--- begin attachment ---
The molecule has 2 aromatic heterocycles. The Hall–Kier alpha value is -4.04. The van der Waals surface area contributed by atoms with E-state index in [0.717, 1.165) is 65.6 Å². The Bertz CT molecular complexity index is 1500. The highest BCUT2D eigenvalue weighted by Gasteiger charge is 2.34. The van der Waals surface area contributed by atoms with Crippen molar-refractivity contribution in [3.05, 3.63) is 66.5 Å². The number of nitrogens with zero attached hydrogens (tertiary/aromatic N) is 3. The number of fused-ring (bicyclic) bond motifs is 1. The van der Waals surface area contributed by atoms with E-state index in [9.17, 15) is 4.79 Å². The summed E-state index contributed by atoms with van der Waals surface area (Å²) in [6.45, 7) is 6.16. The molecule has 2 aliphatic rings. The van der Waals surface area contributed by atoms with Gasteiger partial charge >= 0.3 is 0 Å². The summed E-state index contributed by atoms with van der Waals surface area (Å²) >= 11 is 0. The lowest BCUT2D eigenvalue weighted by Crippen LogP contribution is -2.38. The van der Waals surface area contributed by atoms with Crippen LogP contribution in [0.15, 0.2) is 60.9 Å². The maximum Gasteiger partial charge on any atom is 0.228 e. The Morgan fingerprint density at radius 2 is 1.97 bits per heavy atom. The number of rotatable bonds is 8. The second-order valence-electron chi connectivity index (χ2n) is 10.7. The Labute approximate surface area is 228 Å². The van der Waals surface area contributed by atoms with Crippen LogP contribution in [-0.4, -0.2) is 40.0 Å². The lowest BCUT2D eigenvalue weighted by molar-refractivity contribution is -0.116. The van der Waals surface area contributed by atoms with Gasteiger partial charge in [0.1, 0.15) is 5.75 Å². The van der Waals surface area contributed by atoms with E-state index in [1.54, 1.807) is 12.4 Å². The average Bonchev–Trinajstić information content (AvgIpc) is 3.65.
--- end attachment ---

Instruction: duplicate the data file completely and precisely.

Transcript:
The molecule has 2 aromatic heterocycles. The Hall–Kier alpha value is -4.04. The van der Waals surface area contributed by atoms with E-state index in [0.717, 1.165) is 65.6 Å². The Bertz CT molecular complexity index is 1500. The highest BCUT2D eigenvalue weighted by Gasteiger charge is 2.34. The van der Waals surface area contributed by atoms with Crippen molar-refractivity contribution in [3.05, 3.63) is 66.5 Å². The number of nitrogens with zero attached hydrogens (tertiary/aromatic N) is 3. The number of fused-ring (bicyclic) bond motifs is 1. The van der Waals surface area contributed by atoms with E-state index in [9.17, 15) is 4.79 Å². The summed E-state index contributed by atoms with van der Waals surface area (Å²) in [6.45, 7) is 6.16. The molecule has 2 aliphatic rings. The van der Waals surface area contributed by atoms with Gasteiger partial charge >= 0.3 is 0 Å². The summed E-state index contributed by atoms with van der Waals surface area (Å²) >= 11 is 0. The lowest BCUT2D eigenvalue weighted by Crippen LogP contribution is -2.38. The van der Waals surface area contributed by atoms with Crippen LogP contribution in [0.15, 0.2) is 60.9 Å². The maximum Gasteiger partial charge on any atom is 0.228 e. The Morgan fingerprint density at radius 2 is 1.97 bits per heavy atom. The number of rotatable bonds is 8. The second-order valence-electron chi connectivity index (χ2n) is 10.7. The Labute approximate surface area is 228 Å². The van der Waals surface area contributed by atoms with Crippen LogP contribution in [-0.4, -0.2) is 40.0 Å². The lowest BCUT2D eigenvalue weighted by molar-refractivity contribution is -0.116. The van der Waals surface area contributed by atoms with Gasteiger partial charge in [0.1, 0.15) is 5.75 Å². The van der Waals surface area contributed by atoms with E-state index in [1.54, 1.807) is 12.4 Å². The average Bonchev–Trinajstić information content (AvgIpc) is 3.65.